It is interesting to see retail ISPs such as Exetel launch 4G mobile broadband services on the back of Optus’ network, but I don’t really think they’re doing so in a very intelligent way so far. Why, for example, didn’t Exetel launch a bundled offer with ADSL2+ broadband and fixed-line telephony? This would seem to be a logical way to lock its customers into its services – if they change one aspect of their bundle, they would need to consider the whole lot etc. I don’t see a lot of people signing up to Exetel’s 4G plans unless it does launch this kind of bundle, even if they are on the cheap side. And so far this kind of limited thinking has also plagued other retail ISPs like iiNet.


  1. I for see threat danger if these plans DO become popular either outright or via bundling. I for see an Optusfail like Vodafail as they appear to simply be signing up as many resellers as possible rather than actually concentrating on the fastest and beat rollout possible to truly compete with Telstra.

    The reason people pay more on Telstra is because, in general, they have the better network. The only way therefore Optus can hope to attract high paying customers and therefore raise ARPU is to make their network better. I would be thought this came through clearly after all the network trouble both they and Vodafone have had….

    • I agree with you Seven.

      I wasnt privvy to the meetings between Optus and Vodafone CEOs but I imagine that some cross-table concern was levelled at Optus resigning all the resellers that Vodafone had.

      Vodafone’s direction was to reestablish network control, performance and stability. While this project is ongoing, I do level some concerns at our Yellow and Green friends with regards to congestion. I dont see the en-masse reseller signup to be a good thing; after all – thats how CEO Dews brought Vodafone to its current predicament. Obviously in certain areas, congestion for Optus would bring us the same problems.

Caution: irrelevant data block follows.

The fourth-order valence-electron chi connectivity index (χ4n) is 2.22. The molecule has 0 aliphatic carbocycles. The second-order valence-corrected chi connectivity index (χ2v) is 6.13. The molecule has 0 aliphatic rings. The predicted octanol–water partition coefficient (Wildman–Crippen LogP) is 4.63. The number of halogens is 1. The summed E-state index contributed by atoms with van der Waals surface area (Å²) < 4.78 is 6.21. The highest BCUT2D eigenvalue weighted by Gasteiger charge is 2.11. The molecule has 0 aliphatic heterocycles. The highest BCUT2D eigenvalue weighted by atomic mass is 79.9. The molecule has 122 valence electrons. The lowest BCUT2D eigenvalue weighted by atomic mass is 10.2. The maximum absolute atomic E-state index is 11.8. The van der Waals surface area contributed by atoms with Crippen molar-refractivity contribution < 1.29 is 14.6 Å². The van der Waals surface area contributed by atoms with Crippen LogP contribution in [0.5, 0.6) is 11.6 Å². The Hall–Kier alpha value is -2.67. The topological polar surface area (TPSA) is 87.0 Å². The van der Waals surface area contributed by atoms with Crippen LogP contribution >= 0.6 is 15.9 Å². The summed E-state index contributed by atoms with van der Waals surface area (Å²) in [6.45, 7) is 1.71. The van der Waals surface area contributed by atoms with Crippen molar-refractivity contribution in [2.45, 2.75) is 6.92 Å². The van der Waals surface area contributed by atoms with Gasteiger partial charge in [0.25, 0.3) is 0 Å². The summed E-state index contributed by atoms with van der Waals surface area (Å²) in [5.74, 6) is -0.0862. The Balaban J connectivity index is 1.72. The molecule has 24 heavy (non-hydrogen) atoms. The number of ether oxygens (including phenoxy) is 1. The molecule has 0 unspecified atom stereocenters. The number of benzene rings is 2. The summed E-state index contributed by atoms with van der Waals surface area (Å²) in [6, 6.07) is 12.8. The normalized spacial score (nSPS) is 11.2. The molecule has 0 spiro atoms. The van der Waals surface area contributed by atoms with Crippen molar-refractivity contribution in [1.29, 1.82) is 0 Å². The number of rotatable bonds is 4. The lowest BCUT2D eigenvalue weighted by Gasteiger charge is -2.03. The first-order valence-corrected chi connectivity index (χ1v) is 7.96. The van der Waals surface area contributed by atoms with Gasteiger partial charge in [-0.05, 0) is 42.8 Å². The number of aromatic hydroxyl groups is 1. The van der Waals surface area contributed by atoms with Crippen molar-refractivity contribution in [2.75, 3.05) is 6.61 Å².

• I just don’t understand Optus’ approach- have they given up the high value customer? Are they happy to stay down in overall service in the hope of having many more low value customers to balance it out?

        If that’s the case….the race to the bottom has already begun and Telstra will, in the next decade, tighten its’ grip on the mobile arena, getting further and further ahead and leading to a mobile monopoly like it has had so long in fixed line.

        • The Dealers I’ve spoken to agree that Optus is attempting to compete directly with Telstra. Vodafone has the same idea, but they’re attempting to gear plans and prepaid toward flexibility (swapping in On Net calling in favour of things like unlimited calls or text)

          For whatever reason, Optus is insisting on allowing Virgin to do the low-end work with great low-end plans but are inevitably cannibalising their own customers. Optus’ plan offering is so poor, that customers are swinging to Virgin in droves. Not to mention allowing Dealers greater flexibility, lower requirements for commissions and higher commissions structures for signing customers to Virgin over Optus.

          While Im totally unsure as to the exact direction Optus is attempting to take – it does seem alot like they’re attempting to shoot themselves in the foot. To what end ? I dont know. Possibly to position Optus as the ‘Premium’ Brand like it was pre-2000.

          While Optus’ internal workings are unfamiliar to me, the dealers I see are multi-branded. They are quite puzzled as to why Optus continues to let Virgin beat them in pricing on handsets, prepaid, broadband and plan month after month.